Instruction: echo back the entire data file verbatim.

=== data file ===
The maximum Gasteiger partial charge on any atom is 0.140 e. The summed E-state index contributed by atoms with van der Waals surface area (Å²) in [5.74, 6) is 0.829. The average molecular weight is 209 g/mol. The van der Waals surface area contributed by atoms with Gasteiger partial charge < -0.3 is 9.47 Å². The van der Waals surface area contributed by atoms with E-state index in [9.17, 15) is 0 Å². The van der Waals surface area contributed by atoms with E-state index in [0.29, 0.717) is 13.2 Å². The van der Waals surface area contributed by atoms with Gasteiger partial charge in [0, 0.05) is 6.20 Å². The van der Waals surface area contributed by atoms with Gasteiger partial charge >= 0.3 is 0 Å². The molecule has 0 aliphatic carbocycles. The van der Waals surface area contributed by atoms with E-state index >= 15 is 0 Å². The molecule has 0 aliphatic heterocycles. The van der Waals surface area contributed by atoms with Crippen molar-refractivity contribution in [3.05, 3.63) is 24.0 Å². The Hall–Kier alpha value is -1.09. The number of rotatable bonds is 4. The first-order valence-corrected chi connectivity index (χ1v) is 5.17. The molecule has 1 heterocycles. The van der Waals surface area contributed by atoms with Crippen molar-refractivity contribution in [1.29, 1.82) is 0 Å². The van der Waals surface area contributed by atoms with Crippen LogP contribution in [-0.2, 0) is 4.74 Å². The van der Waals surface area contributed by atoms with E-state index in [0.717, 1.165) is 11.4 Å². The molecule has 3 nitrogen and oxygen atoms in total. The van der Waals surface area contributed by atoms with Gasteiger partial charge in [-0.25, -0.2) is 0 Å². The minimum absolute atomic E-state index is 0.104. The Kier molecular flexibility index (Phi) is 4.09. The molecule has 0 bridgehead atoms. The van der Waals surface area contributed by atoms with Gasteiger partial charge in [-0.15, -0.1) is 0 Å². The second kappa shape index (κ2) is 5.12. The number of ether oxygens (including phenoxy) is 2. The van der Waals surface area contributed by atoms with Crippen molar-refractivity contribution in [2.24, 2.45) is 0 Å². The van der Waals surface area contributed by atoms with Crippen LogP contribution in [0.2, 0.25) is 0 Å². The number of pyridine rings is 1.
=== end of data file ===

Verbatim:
The maximum Gasteiger partial charge on any atom is 0.140 e. The summed E-state index contributed by atoms with van der Waals surface area (Å²) in [5.74, 6) is 0.829. The average molecular weight is 209 g/mol. The van der Waals surface area contributed by atoms with Gasteiger partial charge < -0.3 is 9.47 Å². The van der Waals surface area contributed by atoms with E-state index in [9.17, 15) is 0 Å². The van der Waals surface area contributed by atoms with E-state index in [0.29, 0.717) is 13.2 Å². The van der Waals surface area contributed by atoms with Gasteiger partial charge in [0, 0.05) is 6.20 Å². The van der Waals surface area contributed by atoms with Gasteiger partial charge >= 0.3 is 0 Å². The molecule has 0 aliphatic carbocycles. The van der Waals surface area contributed by atoms with E-state index >= 15 is 0 Å². The molecule has 0 aliphatic heterocycles. The van der Waals surface area contributed by atoms with Crippen molar-refractivity contribution in [3.05, 3.63) is 24.0 Å². The Hall–Kier alpha value is -1.09. The number of rotatable bonds is 4. The first-order valence-corrected chi connectivity index (χ1v) is 5.17. The molecule has 1 heterocycles. The van der Waals surface area contributed by atoms with Crippen molar-refractivity contribution in [1.29, 1.82) is 0 Å². The van der Waals surface area contributed by atoms with Crippen LogP contribution in [-0.2, 0) is 4.74 Å². The van der Waals surface area contributed by atoms with E-state index in [0.717, 1.165) is 11.4 Å². The molecule has 3 nitrogen and oxygen atoms in total. The van der Waals surface area contributed by atoms with Gasteiger partial charge in [-0.25, -0.2) is 0 Å². The minimum absolute atomic E-state index is 0.104. The Kier molecular flexibility index (Phi) is 4.09. The molecule has 0 bridgehead atoms. The van der Waals surface area contributed by atoms with Gasteiger partial charge in [-0.15, -0.1) is 0 Å². The second kappa shape index (κ2) is 5.12. The number of ether oxygens (including phenoxy) is 2. The van der Waals surface area contributed by atoms with Crippen molar-refractivity contribution in [2.24, 2.45) is 0 Å². The van der Waals surface area contributed by atoms with Crippen LogP contribution in [0.2, 0.25) is 0 Å². The number of pyridine rings is 1.